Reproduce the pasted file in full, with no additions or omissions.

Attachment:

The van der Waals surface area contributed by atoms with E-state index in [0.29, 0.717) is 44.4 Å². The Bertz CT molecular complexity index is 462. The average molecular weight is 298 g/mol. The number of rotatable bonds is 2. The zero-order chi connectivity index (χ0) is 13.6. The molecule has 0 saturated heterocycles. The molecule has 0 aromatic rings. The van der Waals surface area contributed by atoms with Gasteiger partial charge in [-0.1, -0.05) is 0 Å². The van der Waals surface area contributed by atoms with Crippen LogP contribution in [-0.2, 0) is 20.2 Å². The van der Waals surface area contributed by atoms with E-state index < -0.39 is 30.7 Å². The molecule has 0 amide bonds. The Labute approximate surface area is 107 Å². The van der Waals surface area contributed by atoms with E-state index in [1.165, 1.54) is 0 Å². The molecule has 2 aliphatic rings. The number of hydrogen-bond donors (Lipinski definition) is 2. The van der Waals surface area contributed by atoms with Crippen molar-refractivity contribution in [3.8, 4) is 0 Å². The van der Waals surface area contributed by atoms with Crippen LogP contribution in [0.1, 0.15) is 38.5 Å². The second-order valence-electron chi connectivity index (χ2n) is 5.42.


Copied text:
The van der Waals surface area contributed by atoms with E-state index in [0.29, 0.717) is 44.4 Å². The Bertz CT molecular complexity index is 462. The average molecular weight is 298 g/mol. The number of rotatable bonds is 2. The zero-order chi connectivity index (χ0) is 13.6. The molecule has 0 saturated heterocycles. The molecule has 0 aromatic rings. The van der Waals surface area contributed by atoms with Gasteiger partial charge in [-0.1, -0.05) is 0 Å². The van der Waals surface area contributed by atoms with Crippen LogP contribution in [-0.2, 0) is 20.2 Å². The van der Waals surface area contributed by atoms with E-state index < -0.39 is 30.7 Å². The molecule has 0 amide bonds. The Labute approximate surface area is 107 Å². The van der Waals surface area contributed by atoms with E-state index in [1.165, 1.54) is 0 Å². The molecule has 2 aliphatic rings. The number of hydrogen-bond donors (Lipinski definition) is 2. The van der Waals surface area contributed by atoms with Crippen molar-refractivity contribution in [3.8, 4) is 0 Å². The van der Waals surface area contributed by atoms with Crippen LogP contribution in [0.1, 0.15) is 38.5 Å². The second-order valence-electron chi connectivity index (χ2n) is 5.42.